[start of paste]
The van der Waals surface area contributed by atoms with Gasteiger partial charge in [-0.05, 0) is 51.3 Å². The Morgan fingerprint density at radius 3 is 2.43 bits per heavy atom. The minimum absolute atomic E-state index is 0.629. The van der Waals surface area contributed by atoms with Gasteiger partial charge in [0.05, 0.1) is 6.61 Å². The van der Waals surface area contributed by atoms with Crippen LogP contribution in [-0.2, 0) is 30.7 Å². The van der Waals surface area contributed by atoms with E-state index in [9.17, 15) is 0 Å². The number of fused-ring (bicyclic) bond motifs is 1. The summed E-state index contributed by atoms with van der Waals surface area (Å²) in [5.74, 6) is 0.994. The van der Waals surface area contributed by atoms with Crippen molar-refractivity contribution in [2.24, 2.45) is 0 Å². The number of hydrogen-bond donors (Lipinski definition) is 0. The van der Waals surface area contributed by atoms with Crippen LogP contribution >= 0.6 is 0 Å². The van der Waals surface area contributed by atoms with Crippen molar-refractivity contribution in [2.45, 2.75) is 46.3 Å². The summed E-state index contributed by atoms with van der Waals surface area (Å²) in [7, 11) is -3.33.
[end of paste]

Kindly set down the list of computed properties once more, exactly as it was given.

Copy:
The van der Waals surface area contributed by atoms with Gasteiger partial charge in [-0.05, 0) is 51.3 Å². The Morgan fingerprint density at radius 3 is 2.43 bits per heavy atom. The minimum absolute atomic E-state index is 0.629. The van der Waals surface area contributed by atoms with Gasteiger partial charge in [0.05, 0.1) is 6.61 Å². The van der Waals surface area contributed by atoms with Crippen LogP contribution in [-0.2, 0) is 30.7 Å². The van der Waals surface area contributed by atoms with E-state index in [9.17, 15) is 0 Å². The number of fused-ring (bicyclic) bond motifs is 1. The summed E-state index contributed by atoms with van der Waals surface area (Å²) in [5.74, 6) is 0.994. The van der Waals surface area contributed by atoms with Crippen molar-refractivity contribution in [2.24, 2.45) is 0 Å². The number of hydrogen-bond donors (Lipinski definition) is 0. The van der Waals surface area contributed by atoms with Crippen LogP contribution >= 0.6 is 0 Å². The van der Waals surface area contributed by atoms with Crippen molar-refractivity contribution in [2.45, 2.75) is 46.3 Å². The summed E-state index contributed by atoms with van der Waals surface area (Å²) in [7, 11) is -3.33.